Feeding the Hungry




You’ve probably heard stories about college girls who used to sneak their boyfriends into their dorm rooms after curfew? OK, I realize I’m dating myself by even knowing about this, but back in the days before the sexual revolution, we sometimes needed to be a little creative.

Not long after I graduated from college, I was dating a nun. I’m not putting you on – if you’ll forgive my using a “sixties term.”

As you know, very few nuns lived in college dorms. That’s right! They lived in convents.

Theresa was in the Sisters of Charity. They were pretty strict, but had a great collective sense of humor. Here’s a brief sample:

Three nuns had taken a vow of silence. After ten years, Sister Mary was allowed to utter one sentence. When her turn came, Sister Mary said, “My porridge is lumpy.”

Ten years later, Sister Bethany reported that, “My porridge is thin.”

After still another ten years passed, Sister Patience, who happened to be the cook, finally had her turn: “I’m going to quit cooking if this bickering doesn’t stop!”

If any of the sisters had an inkling of my intrusions, no one reported me. Maybe they were sound sleepers. But one night, when I showed up at the back door, Theresa was standing there, just shaking her head.

What?” I asked, knowing the jig was up.

“Harry, you are a complete schmuck!

I almost burst out laughing. Theresa had grown up in Brooklyn, just a few blocks from me. So, I knew how she’d picked up some of the lingo. Still, she was a nun.

“Did somebody see me?”

No! Much worse than that!”

“So tell me already!”

“Mother Superior received multiple complaints. Someone had been leaving the toilet seat up.”



Theresa and I knew each other when we were kids. Then she went to some out-of-town fancy Catholic College. I later heard that she had become a nun.

“What a waste!” I said to myself. Since we were thirteen or fourteen, I’d had a crush on her – not that I ever got up the nerve to ask her out.

We ran into each other when we were in our early twenties. I was friendly with her brother Frank, who had invited me to a family barbeque. As soon as I saw her, I was in love all over again.

She wasn’t wearing a habit or anything, although she still did have that angelic smile. We got into a conversation, and she told me the terrible news.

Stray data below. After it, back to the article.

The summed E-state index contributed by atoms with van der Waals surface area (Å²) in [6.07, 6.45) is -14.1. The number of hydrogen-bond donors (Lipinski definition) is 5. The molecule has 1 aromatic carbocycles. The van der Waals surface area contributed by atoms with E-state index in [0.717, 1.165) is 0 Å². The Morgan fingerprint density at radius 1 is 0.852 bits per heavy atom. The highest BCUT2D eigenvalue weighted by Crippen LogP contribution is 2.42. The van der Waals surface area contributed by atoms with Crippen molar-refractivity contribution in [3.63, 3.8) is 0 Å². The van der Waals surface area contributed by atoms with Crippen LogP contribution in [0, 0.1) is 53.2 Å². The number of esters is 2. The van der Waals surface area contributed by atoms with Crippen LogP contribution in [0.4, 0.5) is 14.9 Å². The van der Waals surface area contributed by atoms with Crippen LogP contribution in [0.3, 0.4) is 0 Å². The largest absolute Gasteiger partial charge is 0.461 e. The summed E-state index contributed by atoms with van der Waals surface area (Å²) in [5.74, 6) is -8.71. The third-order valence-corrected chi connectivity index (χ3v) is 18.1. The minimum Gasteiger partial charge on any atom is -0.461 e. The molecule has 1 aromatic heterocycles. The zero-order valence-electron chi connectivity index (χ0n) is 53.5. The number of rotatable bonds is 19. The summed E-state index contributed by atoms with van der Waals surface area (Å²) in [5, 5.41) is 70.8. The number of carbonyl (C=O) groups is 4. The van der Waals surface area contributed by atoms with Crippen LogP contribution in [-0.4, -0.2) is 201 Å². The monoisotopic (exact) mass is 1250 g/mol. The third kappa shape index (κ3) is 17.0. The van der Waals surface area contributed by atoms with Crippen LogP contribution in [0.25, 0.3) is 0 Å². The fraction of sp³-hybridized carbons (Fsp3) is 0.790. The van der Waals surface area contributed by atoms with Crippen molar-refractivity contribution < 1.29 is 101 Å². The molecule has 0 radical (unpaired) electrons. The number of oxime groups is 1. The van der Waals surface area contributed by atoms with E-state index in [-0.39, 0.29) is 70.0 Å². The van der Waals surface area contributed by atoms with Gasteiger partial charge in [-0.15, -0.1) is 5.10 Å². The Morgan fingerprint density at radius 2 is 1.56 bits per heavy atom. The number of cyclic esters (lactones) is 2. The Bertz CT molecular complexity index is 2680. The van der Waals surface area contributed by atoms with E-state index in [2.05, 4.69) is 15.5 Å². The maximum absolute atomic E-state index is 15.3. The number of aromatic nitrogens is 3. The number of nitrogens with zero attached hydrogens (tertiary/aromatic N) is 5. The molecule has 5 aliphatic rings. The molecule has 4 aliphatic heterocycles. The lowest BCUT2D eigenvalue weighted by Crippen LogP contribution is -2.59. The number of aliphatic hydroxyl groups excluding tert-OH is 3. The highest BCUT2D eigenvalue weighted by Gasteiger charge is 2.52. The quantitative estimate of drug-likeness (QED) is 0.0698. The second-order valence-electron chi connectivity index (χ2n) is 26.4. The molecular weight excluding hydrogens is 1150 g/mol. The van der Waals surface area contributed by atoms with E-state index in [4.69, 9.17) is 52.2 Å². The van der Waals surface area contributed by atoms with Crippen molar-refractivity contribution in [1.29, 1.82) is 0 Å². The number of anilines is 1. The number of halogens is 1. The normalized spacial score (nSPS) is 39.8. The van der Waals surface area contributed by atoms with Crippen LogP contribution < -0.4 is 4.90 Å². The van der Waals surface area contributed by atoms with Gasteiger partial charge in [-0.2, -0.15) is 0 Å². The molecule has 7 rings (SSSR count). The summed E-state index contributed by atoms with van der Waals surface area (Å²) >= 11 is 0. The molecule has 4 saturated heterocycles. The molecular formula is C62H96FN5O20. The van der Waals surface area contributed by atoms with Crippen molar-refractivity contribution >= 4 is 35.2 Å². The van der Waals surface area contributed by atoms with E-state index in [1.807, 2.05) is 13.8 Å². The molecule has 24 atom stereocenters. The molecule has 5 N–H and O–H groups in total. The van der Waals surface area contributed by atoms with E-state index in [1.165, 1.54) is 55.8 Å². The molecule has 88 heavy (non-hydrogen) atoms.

Shit! What a fuckin’ waste!

She saw my expression and smiled. And I was lost.

What I didn’t know at the time was that she had begun having doubts about her vocation. We agreed to keep in touch.

Then, once a month, we would meet for lunch. Lunch was safe, right? It wasn’t a date.

Well, as you easily surmised, one thing led to another, and pretty soon I was making out with a nun in apartment house hallways, Central Park, and even once under the Boardwalk in Coney Island.         

The next step was for her to sneak me into the convent. I knew that we were bound to get caught: in fact, that might have made the sex even more exciting.

But our relationship was probably doomed from the start. Theresa was an idealist, someone who was charitable to her core. And me?

Well, besides just being a regular guy wanting to have a good time, I suppose I hoped to live the Great American Dream – a pretty wife, a big home in the suburbs, and three or four very bright and happy children.

I mean, was there anything wrong with that dream? Theresa teased me for being so middle class. After she dropped out of the order and became a regular civilian, she still scorned material goods, while devoting her life to helping the poor.

So even if I hadn’t forgotten to lower the toilet seat, it would have become very clear that Theresa and I were just not meant to be. But I hoped to always stay in touch, even though our lives grew further and further apart.


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Front of the Bowery Mission building in New York.

A recovering economics professor, Steve Slavin earns a living writing math and economics books. This subsidizes his addiction to writing short stories. You can find dozens of them by googling "Steve Slavin" "short story." The three volumes of "To the City, with Love" are listed on Amazon.com and BarnesandNoble.com.
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